CIA’s Denial of Protecting Nazis is Blatant Lie (Part 1)
Hank P. Albarelli Jr. - Dec 7 2010
Marvin Washington Brooks had been terribly ill for nearly three months. A year prior in early-1952, he had been diagnosed with cancer and had been admitted as “a patient for treatment” to the University of Texas Medical School’s M.D. Anderson Hospital. Brooks had served as an infantryman in the Army during World War II. He had received a Purple Heart for being wounded during the Battle of the Bulge. Not long after he was admitted to the M.D. Anderson Hospital, Brooks began to receive weekly treatment from a team of physicians led by an older doctor with a heavy German accent and three distinctive scars across his face. Brooks was told the treatment could significantly affect his cancer in positive ways. But Brooks had become increasingly ill, with constant vomiting, weight and hair loss, and patchy skin with large areas appearing as if severely sunburned. Within about six months of the weekly treatment, Brooks was in constant pain. He died the first month of 1955, two days before what would have turned 47 years old. Brooks was never informed that he was one of 263 cancer patients who were secretly being experimented upon with “whole body irradiation.” Brooks, nor his wife or family, had ever been consulted about the experiments. Nor had Brooks, or anyone else, given the hospital permission to experiment on him. Nobody ever told Brooks, or anyone in his family, that the German physician who saw him weekly was Dr. Herbert Bruno Gerstner, a former Nazi doctor who had been secretly brought to the United States in 1949.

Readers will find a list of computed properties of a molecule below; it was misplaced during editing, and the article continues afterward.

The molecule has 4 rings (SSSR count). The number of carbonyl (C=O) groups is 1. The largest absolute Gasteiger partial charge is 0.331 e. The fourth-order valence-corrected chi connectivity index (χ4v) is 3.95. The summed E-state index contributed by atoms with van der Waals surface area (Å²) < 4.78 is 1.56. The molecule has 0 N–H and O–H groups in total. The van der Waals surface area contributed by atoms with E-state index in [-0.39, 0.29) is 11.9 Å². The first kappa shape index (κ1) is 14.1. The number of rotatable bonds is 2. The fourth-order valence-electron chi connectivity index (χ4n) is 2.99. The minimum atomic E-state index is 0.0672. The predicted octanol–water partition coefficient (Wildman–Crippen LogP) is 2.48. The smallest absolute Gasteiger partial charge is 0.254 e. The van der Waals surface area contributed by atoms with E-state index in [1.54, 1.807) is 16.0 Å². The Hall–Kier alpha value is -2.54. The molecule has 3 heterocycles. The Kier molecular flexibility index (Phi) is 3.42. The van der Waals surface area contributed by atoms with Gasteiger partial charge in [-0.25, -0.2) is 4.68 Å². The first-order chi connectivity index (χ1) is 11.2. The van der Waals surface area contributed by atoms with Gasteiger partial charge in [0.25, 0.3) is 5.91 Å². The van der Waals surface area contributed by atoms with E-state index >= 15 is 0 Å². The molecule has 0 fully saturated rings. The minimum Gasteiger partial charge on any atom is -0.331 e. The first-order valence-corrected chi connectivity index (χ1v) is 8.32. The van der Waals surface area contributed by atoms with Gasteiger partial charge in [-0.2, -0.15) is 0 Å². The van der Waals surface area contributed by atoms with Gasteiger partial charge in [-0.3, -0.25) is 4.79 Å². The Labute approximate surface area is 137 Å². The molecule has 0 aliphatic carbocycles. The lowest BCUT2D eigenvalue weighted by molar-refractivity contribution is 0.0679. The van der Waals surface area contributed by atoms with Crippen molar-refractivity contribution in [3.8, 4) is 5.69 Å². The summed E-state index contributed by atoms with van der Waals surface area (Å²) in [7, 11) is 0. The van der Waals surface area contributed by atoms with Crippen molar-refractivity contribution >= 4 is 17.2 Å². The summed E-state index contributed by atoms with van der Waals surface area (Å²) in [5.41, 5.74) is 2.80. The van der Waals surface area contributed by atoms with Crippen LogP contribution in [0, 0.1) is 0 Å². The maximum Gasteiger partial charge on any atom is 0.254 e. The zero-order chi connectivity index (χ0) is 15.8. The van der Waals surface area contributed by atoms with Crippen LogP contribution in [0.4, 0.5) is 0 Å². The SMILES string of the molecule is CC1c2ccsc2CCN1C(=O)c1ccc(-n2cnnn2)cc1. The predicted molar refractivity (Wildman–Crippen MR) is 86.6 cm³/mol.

On November 17, 2010 the CIA’s Director of Public Affairs, George Little, wrote a short letter to the editor of the New York Times. Little, on behalf of the agency, protested a just published Times article that detailed CIA “interactions with former Nazi officials in the early years of the post World War II era.” Mr. Little wrote, “We would like to make clear that the agency at no time had a policy or a program to protect Nazi war criminals, or to help them escape justice for their actions during the war.”
The article provoking the CIA’s ire had appeared on the front page of the Times’ Sunday, November 14 edition. Written by reporter Eric Lichtblau, it was entitled “Nazi’s Were Given ’Safe Haven’ in U.S., Report Says”. The article focused on a 600-page “secret report” that had been produced by the U.S. Justice Department. The report, which Justice Department officials had suppressed from public release for years, details the American government’s importation into the U.S., following the end of World War II, of countless numbers of Nazis.